As I wrote last year, the 2009 Hermitage La Chapelle is easily the greatest, most profound La Chapelle since the 1990. Most of this cuvee comes from Le Meal and Les Bessards vineyards, with a touch of Les Roucoules fruit in the blend. It is an opaque purple-colored wine with enormous concentration in addition to an extraordinary bouquet of graphite, creme de cassis, blackberries, licorice, beef blood and a touch of smoked game. Boasting phenomenal intensity, a full-bodied mouthfeel and 50 years of longevity, the only thing that could possibly hold it back is that most consumers should plan on laying it away for 8-10 years.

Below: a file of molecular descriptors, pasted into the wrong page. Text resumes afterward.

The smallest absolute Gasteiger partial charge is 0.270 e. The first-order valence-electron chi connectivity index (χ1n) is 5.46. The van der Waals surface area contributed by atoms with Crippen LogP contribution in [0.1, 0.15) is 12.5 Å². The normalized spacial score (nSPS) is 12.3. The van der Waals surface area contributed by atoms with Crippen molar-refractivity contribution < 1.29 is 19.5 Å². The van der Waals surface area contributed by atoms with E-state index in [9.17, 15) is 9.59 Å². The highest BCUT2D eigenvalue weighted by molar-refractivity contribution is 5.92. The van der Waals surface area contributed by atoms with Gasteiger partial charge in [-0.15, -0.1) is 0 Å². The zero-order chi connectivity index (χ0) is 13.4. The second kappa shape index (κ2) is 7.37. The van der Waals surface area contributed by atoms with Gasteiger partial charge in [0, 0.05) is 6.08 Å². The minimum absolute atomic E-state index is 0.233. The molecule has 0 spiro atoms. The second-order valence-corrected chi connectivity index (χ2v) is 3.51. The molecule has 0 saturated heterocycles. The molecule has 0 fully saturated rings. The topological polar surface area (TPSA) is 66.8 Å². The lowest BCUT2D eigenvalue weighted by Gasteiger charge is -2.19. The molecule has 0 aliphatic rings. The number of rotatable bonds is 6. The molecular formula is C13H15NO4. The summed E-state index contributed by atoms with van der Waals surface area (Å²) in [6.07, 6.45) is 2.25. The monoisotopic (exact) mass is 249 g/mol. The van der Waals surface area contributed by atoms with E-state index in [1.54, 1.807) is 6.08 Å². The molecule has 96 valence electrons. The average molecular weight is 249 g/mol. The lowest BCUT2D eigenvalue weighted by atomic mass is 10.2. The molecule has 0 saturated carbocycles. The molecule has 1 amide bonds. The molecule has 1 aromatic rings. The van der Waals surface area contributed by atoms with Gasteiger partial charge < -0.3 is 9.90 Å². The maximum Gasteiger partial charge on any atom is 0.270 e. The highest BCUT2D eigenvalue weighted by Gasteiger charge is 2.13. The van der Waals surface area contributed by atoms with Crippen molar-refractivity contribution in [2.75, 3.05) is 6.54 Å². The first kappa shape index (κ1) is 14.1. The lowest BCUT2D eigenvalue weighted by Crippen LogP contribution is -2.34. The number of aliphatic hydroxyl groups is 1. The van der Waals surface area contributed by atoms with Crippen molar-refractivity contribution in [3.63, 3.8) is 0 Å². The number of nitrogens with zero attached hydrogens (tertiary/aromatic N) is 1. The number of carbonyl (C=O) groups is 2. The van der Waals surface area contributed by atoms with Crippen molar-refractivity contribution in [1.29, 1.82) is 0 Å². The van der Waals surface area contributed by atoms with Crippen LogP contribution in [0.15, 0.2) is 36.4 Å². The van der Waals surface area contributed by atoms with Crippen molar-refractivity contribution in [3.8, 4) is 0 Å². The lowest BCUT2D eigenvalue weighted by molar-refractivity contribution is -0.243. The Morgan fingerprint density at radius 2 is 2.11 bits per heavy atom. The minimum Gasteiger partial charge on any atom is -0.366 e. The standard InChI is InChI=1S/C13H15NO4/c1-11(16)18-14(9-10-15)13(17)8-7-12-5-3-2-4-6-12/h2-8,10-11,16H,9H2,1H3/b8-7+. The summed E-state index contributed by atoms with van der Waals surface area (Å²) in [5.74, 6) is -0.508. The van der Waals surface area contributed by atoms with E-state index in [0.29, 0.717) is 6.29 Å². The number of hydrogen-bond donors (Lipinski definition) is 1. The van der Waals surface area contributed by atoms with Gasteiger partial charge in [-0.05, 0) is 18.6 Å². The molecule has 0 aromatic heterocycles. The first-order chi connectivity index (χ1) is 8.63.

In the same ballpark as the 2010, yet in a dramatically different style, the 2009 Hermitage La Chapelle is pure sex in a glass, and its ruby/purple color is followed by mammoth-sized notes of crème de cassis, black raspberries, cured meats, toasted spices, and dried flowers. Opulent, full-bodied, deep, and layered, it flirts with perfection and is a magical wine to enjoy over the coming 40-50 years or more.
As stated above, the formidable 2009 Hermitage La Chapelle is one of the most memorable examples of this cuvee yet produced. An inky, thick, viscous, black/purple color is accompanied by abundant notes of creme de cassis, spring flowers, graphite, licorice and beef blood. The wine possesses massive concentration, sensational freshness and purity, abundant sweet, velvety tannins and a huge finish. Stylistically, it has the opulence and viscosity of the 1990, and the structure and freshness of the 1978. The 2009 requires 7-10 years of cellaring and will drink well for 30-40+ years.